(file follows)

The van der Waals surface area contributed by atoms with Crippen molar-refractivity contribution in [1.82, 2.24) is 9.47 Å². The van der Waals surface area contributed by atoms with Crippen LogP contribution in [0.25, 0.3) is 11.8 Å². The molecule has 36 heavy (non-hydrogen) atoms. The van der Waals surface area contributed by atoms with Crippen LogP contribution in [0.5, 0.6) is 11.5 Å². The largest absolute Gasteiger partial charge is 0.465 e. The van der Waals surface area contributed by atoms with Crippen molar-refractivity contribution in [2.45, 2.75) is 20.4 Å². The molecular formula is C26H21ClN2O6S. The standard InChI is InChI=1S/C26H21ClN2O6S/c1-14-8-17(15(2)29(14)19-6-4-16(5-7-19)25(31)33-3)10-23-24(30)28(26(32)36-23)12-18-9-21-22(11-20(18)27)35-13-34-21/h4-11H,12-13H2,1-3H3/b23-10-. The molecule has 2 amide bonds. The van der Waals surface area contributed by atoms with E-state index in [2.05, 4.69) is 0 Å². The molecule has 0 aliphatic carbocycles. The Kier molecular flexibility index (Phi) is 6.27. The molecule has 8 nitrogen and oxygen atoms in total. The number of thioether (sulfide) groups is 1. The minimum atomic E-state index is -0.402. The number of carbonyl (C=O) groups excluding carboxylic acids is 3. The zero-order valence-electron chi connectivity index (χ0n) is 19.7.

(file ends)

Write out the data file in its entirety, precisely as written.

The van der Waals surface area contributed by atoms with Crippen molar-refractivity contribution in [1.82, 2.24) is 9.47 Å². The van der Waals surface area contributed by atoms with Crippen LogP contribution in [0.25, 0.3) is 11.8 Å². The molecule has 36 heavy (non-hydrogen) atoms. The van der Waals surface area contributed by atoms with Crippen LogP contribution in [0.5, 0.6) is 11.5 Å². The largest absolute Gasteiger partial charge is 0.465 e. The van der Waals surface area contributed by atoms with Crippen molar-refractivity contribution in [2.45, 2.75) is 20.4 Å². The molecular formula is C26H21ClN2O6S. The standard InChI is InChI=1S/C26H21ClN2O6S/c1-14-8-17(15(2)29(14)19-6-4-16(5-7-19)25(31)33-3)10-23-24(30)28(26(32)36-23)12-18-9-21-22(11-20(18)27)35-13-34-21/h4-11H,12-13H2,1-3H3/b23-10-. The molecule has 2 amide bonds. The van der Waals surface area contributed by atoms with E-state index in [2.05, 4.69) is 0 Å². The molecule has 0 aliphatic carbocycles. The Kier molecular flexibility index (Phi) is 6.27. The molecule has 8 nitrogen and oxygen atoms in total. The number of thioether (sulfide) groups is 1. The minimum atomic E-state index is -0.402. The number of carbonyl (C=O) groups excluding carboxylic acids is 3. The zero-order valence-electron chi connectivity index (χ0n) is 19.7.